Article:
Now, even though I have spent a lot of time discussing discounting, that is not what I want to talk about. I want to talk about why and infinite horizon game or choice problem is sensible. Now you might say that no game between agents will be played for an infinite amount of time because everything has an end. However, that is not the way I see it. Infinite time is the idea of unbounded time. If we do not have a definitive end-point then we can view our game going on into infinity.

Let me explain. Ultimately, agents in a game will associated some probability to the game ending during a certain period. In this case they will either believe that their is 100% probability that the game will have ended at some set point, which acts as a boundry and so makes the game finite, or they believe that there is a probability that the game will end at each point in time, but they never associate a 100% probability to the gaming ending at a set point. In the second case we need to look at a infinite horizon game.

The discussion of discount factors is important when we go to look at a person’s choice in this way. In a sense the discount factor represents the likelihood that the game or choice problem will still be going during future periods, as well as a general preference people may have for consumption now instead of consumption tomorrow. As a result, even if we think that saying the current value of a pie in a year is greater than the current value of a pie in 10 years is silly, the fact that I place a higher value on being dead in 10 years than in one means I will value the pie in a year more (as I may never consume the pie in 10 years). Now my consumption choice may still be bounded (as I associate 100% chance of being dead at 800 😉 ). However there are cases where there may be point where a 100% probability is implied, eg the survival of a firm such as the Warehouse.

All this teaches us, is that we have to be careful that the horizon we choose to look over things makes sense, and that infinite does not mean the game or choice problem will never end, just that we are completely uncertain when it will end.

Dress codes in the office

I have always wondered why corporate offices require a dress code for employees, even when the employees never see the outside world. Tyler Cowen blogs about corporate dress and makes a couple of interesting points, but it doesn’t really address my particular curiosity. He’s inspired by a reader who points out not many people are as comfortable in business attire as they are in casual clothes. If a worker is most productive when they are most comfortable then why would you force them to wear a suit?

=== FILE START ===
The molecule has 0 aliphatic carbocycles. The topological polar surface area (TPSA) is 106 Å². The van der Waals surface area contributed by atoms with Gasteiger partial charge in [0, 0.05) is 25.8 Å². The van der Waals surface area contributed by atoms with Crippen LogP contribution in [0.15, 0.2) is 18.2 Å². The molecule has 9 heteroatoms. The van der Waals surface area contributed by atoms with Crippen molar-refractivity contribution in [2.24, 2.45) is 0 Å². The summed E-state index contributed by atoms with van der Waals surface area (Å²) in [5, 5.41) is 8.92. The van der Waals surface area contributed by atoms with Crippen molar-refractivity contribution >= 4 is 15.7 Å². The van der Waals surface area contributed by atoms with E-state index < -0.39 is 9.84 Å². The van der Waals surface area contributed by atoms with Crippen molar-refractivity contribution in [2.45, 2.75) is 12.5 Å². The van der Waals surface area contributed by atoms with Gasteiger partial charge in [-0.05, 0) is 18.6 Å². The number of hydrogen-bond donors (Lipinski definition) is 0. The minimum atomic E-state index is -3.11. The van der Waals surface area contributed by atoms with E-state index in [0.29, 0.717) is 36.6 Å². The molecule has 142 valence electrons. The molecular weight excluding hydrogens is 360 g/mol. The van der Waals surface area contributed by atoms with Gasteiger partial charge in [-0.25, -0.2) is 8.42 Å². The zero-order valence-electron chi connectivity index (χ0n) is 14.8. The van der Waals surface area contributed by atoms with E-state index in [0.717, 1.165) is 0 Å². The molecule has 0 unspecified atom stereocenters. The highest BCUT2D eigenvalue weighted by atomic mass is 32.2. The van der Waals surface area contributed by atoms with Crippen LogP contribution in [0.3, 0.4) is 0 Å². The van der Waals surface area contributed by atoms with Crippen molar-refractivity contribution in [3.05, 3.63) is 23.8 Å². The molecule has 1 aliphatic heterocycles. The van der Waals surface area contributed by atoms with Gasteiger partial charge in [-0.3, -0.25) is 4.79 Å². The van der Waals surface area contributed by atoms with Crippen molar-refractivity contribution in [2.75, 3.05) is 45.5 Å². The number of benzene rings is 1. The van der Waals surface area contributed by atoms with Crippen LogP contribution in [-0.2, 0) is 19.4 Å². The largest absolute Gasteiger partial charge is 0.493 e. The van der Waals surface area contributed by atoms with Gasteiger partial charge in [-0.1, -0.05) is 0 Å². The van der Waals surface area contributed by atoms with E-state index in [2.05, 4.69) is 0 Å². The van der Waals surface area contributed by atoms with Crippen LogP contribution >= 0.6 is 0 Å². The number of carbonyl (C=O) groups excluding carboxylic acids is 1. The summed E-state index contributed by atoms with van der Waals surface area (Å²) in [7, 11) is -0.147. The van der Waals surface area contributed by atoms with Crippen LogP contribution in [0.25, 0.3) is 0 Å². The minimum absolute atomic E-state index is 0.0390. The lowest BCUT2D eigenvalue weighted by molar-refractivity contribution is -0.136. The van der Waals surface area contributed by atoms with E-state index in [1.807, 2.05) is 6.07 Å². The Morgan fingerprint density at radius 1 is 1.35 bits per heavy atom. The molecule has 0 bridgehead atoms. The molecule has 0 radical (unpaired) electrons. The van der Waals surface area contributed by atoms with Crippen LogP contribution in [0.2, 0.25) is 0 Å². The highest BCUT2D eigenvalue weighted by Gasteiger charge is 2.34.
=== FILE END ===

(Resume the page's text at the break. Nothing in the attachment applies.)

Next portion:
A common explanation of smart clothing is signaling to overcome adverse selection. People choose to bear the cost of wearing uncomfortable but smart clothes to show how dedicated they are to their job and to gaining a promotion. However, this seems like an argument against dress codes: if people can choose what to wear then it’s easier for the eager employees to signal their dedication to The Company through their choice of clothing. As Tyler mentions, it may even be worthwhile for companies to impose a maximum dress code in order to eliminate the signaling costs that allowing suits imposes upon employees.

Ultimately, I think the reason for dress codes is shrouded in the mists of corporate managerial lore, of which I know nothing. I can’t think of a good reason for it in standard micro theory, and since Tyler Cowen can’t either I’m in good company there. If anybody has a good explanation for this convention I’d love to hear it.

De-regulate health care?

I generally enjoy The Economist’s blog, but I think they’ve taken their free-market philosophy a little far with their post on the “de facto monopoly of the American Medical Association in the distribution of licences to practice medicine.” Their claim is that the AMA extracts large rents from their monopoly and unfairly prevents other from practicing medicine. I don’t know what sort of rents doctors get from their education so I can’t comment on that. A more interesting question is whether it would be efficient to allow a deregulated market in medical practice.

Every time you go to the doctor you are, effectively, contracting for medical services. A well-known problem in contracting theory is lack of verifiability. The problem is that it is very costly to you to find out whether the doctor is providing you with high quality medical services. If you are not yourself trained as a doctor then you have to seek the opinion of someone who is in order to verify the quality of service you received. Even then, there is a question mark over the third party’s credibility: they may want to either protect the reputation of medical practitioners or, alternatively, destroy the reputation of competitors. Even the knowledge that you recovered from illness is not enough since this is a very noisy signal of medical quality. Without specialist knowledge it is impossible to know what the outcome would have been in the absence of treatment. The suggestion that consumers ought to have “choices over traditions of training and styles of care” suffers from the same problem. In the absence of highly specialised knowledge there is no way for consumers to verify the quality of each style of care.